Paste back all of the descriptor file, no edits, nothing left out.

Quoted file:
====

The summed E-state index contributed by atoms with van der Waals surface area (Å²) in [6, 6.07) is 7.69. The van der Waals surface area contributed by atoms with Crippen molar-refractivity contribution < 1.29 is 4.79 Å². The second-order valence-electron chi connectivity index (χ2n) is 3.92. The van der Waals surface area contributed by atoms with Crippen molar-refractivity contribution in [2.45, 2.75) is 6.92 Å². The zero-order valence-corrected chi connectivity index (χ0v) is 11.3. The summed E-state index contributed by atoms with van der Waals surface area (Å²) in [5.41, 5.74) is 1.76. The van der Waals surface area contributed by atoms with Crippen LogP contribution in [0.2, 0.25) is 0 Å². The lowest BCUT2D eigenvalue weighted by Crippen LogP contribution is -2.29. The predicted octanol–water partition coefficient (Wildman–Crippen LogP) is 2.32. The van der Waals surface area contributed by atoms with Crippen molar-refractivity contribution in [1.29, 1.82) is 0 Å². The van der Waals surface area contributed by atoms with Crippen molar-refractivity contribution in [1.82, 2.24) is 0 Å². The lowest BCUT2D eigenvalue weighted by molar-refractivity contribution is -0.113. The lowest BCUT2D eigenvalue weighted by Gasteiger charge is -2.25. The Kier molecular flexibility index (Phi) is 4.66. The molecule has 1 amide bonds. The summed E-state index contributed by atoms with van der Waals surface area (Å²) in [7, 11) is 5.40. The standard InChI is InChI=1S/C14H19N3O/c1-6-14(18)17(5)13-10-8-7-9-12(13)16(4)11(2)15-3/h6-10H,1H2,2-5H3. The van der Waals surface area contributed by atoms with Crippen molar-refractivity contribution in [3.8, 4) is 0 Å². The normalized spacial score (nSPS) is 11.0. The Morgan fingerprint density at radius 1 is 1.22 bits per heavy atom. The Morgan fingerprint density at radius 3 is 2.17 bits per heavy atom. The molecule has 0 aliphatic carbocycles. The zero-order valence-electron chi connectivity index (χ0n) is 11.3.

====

The summed E-state index contributed by atoms with van der Waals surface area (Å²) in [6, 6.07) is 7.69. The van der Waals surface area contributed by atoms with Crippen molar-refractivity contribution < 1.29 is 4.79 Å². The second-order valence-electron chi connectivity index (χ2n) is 3.92. The van der Waals surface area contributed by atoms with Crippen molar-refractivity contribution in [2.45, 2.75) is 6.92 Å². The zero-order valence-corrected chi connectivity index (χ0v) is 11.3. The summed E-state index contributed by atoms with van der Waals surface area (Å²) in [5.41, 5.74) is 1.76. The van der Waals surface area contributed by atoms with Crippen LogP contribution in [0.2, 0.25) is 0 Å². The lowest BCUT2D eigenvalue weighted by Crippen LogP contribution is -2.29. The predicted octanol–water partition coefficient (Wildman–Crippen LogP) is 2.32. The van der Waals surface area contributed by atoms with Crippen molar-refractivity contribution in [1.29, 1.82) is 0 Å². The van der Waals surface area contributed by atoms with Crippen molar-refractivity contribution in [1.82, 2.24) is 0 Å². The lowest BCUT2D eigenvalue weighted by molar-refractivity contribution is -0.113. The lowest BCUT2D eigenvalue weighted by Gasteiger charge is -2.25. The Kier molecular flexibility index (Phi) is 4.66. The molecule has 1 amide bonds. The summed E-state index contributed by atoms with van der Waals surface area (Å²) in [7, 11) is 5.40. The standard InChI is InChI=1S/C14H19N3O/c1-6-14(18)17(5)13-10-8-7-9-12(13)16(4)11(2)15-3/h6-10H,1H2,2-5H3. The van der Waals surface area contributed by atoms with Crippen molar-refractivity contribution in [3.8, 4) is 0 Å². The normalized spacial score (nSPS) is 11.0. The Morgan fingerprint density at radius 1 is 1.22 bits per heavy atom. The Morgan fingerprint density at radius 3 is 2.17 bits per heavy atom. The molecule has 0 aliphatic carbocycles. The zero-order valence-electron chi connectivity index (χ0n) is 11.3.